Once people hit retirement, they do not know how long they will live or how long their money will last. Still, the vast majority of retirees with children cling to an intention to leave something behind, even though many of those offspring have no expectation of receiving an inheritance.
Will you leave an inheritance to your children? Do you really need to?
Recent surveys suggest a failure-to-communicate exists between elderly parents and their adult children over the issue of the adult children’s inheritances. More parents plan to leave inheritances for their children than there are adult children who expect to receive an inheritance.
This discovery prompted Ron Lieber to write an opinion piece in The New York Times titled “Parents, the Children Will Be Fine. Spend Their Inheritance Now.”
The title, of course, gives away Lieber’s opinion on the issue. He believes elderly parents should spend their money on themselves, even to the point of taking out “reverse mortgages” to tap the equity in their homes.
For many families, Lieber’s suggestion is a good one. If the children do not want or need an inheritance, then it is reasonable for elderly parents to use it for their own lifestyles, as long as they are not merely being wasteful. However, not every family is the same.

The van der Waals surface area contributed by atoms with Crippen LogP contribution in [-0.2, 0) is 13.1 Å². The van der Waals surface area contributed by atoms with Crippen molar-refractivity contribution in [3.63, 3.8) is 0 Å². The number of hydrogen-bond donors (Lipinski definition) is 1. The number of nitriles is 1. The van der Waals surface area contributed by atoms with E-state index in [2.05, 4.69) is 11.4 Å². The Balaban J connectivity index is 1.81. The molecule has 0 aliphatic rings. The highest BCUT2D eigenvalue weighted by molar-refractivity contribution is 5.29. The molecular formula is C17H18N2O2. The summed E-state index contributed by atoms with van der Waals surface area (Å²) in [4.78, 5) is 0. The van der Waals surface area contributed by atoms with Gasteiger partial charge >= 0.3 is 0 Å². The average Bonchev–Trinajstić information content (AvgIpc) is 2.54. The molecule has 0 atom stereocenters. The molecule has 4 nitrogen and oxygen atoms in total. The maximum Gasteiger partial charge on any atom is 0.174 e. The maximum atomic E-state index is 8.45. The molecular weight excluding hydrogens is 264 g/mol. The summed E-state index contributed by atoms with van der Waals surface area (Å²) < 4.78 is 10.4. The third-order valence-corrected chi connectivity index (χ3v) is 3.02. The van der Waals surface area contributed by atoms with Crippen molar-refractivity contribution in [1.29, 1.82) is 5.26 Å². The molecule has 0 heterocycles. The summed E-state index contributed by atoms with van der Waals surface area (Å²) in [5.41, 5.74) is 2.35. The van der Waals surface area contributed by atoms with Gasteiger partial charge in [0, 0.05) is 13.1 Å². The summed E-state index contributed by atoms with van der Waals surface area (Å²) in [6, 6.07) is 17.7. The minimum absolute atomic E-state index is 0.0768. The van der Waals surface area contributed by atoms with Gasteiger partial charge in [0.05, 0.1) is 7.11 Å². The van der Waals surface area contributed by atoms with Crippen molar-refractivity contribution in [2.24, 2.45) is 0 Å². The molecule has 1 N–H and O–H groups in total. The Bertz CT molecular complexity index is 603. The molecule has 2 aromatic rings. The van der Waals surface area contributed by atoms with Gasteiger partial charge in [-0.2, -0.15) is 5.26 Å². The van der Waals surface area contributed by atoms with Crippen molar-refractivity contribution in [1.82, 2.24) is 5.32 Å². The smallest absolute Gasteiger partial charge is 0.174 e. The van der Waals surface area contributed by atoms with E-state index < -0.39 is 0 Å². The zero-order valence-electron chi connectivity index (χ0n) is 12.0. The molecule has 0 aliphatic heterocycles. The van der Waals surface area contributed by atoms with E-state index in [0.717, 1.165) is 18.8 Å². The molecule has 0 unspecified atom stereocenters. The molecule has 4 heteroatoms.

Some adult children might be counting on an inheritance to help advance their own lifestyles or to help grandchildren. Have you priced a college education lately? Some adult children have special needs that parents can support. And, some elderly parents might just want to leave an inheritance because that is what makes them happy.
The key for any family is to communicate. In the end, an estate planning attorney can develop a plan for whatever your family desires.
Reference: The New York Times (September 19, 2014) “Parents, the Children Will Be Fine. Spend Their Inheritance Now“